Jason, his grandmother and his aunt attended that support group meeting. It was our Thanksgiving celebration, so many people brought their favorite dish to share and were encouraged to share things they were thankful for. As his grandmother fixed his plate and other clients began to speak, Jason began to weep. When it came around the room for him to speak, without hesitation, he slowly and carefully rose to his feet and supported himself on his chair. He slowly introduced himself, spoke of his service in the army and time at Walter Reed Medical Center. While this took a very long time, you could have heard a pin drop at the meeting.
Jason shared that while he was thankful for his life, he was most thankful for his time in the service and being able to serve his country. He also stated that he was thankful someone brought sweet potato pie. Soon after he shared, group members began to thank him for his service to our country and Jason slowly brought his hand up to his forehead in an effort to salute.
His grandmother thanked AHIF for having a support group in which he could now attend and thanked us for "being a blessing". However, we know it was Jason that blessed us that evening.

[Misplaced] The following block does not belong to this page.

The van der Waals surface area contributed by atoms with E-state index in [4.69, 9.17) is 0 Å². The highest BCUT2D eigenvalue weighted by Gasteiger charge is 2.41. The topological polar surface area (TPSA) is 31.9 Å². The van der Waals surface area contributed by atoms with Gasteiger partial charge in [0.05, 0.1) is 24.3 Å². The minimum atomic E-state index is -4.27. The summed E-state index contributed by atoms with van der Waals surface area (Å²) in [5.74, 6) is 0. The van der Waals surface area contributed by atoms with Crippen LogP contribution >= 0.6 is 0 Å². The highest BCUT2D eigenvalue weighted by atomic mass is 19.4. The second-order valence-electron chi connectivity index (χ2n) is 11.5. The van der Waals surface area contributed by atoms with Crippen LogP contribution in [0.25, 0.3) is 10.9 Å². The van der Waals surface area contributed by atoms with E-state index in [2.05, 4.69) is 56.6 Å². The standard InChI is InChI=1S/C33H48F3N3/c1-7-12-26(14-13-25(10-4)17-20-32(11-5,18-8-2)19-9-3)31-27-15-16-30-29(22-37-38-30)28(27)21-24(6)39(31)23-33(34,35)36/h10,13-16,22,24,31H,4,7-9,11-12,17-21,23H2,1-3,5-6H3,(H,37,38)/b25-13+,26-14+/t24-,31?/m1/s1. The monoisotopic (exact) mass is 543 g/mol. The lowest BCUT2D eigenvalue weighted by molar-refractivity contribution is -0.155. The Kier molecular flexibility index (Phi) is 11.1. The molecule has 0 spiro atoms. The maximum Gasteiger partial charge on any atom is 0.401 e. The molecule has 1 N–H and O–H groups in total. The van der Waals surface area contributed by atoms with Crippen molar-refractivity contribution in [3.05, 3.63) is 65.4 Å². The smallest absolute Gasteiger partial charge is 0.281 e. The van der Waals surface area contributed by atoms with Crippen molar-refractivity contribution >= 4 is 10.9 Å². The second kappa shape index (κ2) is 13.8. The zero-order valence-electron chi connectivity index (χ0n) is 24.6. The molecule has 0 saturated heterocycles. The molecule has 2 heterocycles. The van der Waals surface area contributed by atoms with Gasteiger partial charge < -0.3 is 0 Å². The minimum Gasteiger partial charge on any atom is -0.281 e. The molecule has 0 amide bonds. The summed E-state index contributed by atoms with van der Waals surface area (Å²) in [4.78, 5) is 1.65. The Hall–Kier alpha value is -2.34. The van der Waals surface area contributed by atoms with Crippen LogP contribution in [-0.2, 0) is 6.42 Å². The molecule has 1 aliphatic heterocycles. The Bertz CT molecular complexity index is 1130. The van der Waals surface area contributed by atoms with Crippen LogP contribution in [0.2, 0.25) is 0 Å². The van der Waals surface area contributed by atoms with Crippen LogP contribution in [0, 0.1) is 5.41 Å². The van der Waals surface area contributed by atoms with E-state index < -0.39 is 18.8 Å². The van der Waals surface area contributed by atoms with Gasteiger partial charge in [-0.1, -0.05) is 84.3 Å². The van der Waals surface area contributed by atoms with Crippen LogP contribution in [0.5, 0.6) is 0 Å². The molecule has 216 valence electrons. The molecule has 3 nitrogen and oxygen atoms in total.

Graci is a competitive cheerleader living in the Birmingham area. On January 31, 2012, she was practicing a stunt with her fellow cheerleaders where she was the flyer. At the height of this stunt, she was ten feet in the air, when a base supporter did not catch her foot, and she fell to the floor. She immediately lost consciousness. When she woke, she was nauseated, dizzy and had a severe headache. She went to the ER, where they did an MRI. The physician said she could return to practice the next week, but her symptoms persisted. Her mother took her to a pediatrician, who referred her to a neurologist, and she was told she had a traumatic brain injury. For nearly four months, she saw a neuropsychologist every Friday, and was finally able to return to cheering. Today, Graci is a varsity cheerleader, and has adopted traumatic brain injury as her platform competing in the Miss Alabama Outstanding Teen Organization. She is thankful for where she is today, for the recovery she experienced, even though she still has some consequences from her injury. She is thankful to Alabama Head Injury Foundation for the work they do to help her and others like her across our state.